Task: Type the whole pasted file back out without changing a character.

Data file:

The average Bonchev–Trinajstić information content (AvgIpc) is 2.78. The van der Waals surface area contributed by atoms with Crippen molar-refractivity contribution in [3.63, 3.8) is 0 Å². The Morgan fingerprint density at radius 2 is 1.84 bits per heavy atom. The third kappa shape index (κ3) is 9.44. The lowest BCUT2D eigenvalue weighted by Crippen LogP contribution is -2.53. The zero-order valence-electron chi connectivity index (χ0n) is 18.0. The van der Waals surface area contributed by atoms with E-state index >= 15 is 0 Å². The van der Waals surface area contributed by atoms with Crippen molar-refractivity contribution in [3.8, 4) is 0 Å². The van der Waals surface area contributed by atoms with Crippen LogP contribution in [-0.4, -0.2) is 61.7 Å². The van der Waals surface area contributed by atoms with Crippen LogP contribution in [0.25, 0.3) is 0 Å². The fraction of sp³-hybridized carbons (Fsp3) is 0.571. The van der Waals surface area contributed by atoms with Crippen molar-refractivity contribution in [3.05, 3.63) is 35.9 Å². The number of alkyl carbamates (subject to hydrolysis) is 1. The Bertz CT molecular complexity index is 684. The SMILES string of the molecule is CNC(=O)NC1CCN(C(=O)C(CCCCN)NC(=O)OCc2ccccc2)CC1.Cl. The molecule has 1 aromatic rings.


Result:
The average Bonchev–Trinajstić information content (AvgIpc) is 2.78. The van der Waals surface area contributed by atoms with Crippen molar-refractivity contribution in [3.63, 3.8) is 0 Å². The Morgan fingerprint density at radius 2 is 1.84 bits per heavy atom. The third kappa shape index (κ3) is 9.44. The lowest BCUT2D eigenvalue weighted by Crippen LogP contribution is -2.53. The zero-order valence-electron chi connectivity index (χ0n) is 18.0. The van der Waals surface area contributed by atoms with E-state index >= 15 is 0 Å². The van der Waals surface area contributed by atoms with Crippen molar-refractivity contribution in [3.8, 4) is 0 Å². The van der Waals surface area contributed by atoms with Crippen LogP contribution in [-0.4, -0.2) is 61.7 Å². The van der Waals surface area contributed by atoms with Crippen LogP contribution in [0.25, 0.3) is 0 Å². The fraction of sp³-hybridized carbons (Fsp3) is 0.571. The van der Waals surface area contributed by atoms with Crippen molar-refractivity contribution in [3.05, 3.63) is 35.9 Å². The number of alkyl carbamates (subject to hydrolysis) is 1. The Bertz CT molecular complexity index is 684. The SMILES string of the molecule is CNC(=O)NC1CCN(C(=O)C(CCCCN)NC(=O)OCc2ccccc2)CC1.Cl. The molecule has 1 aromatic rings.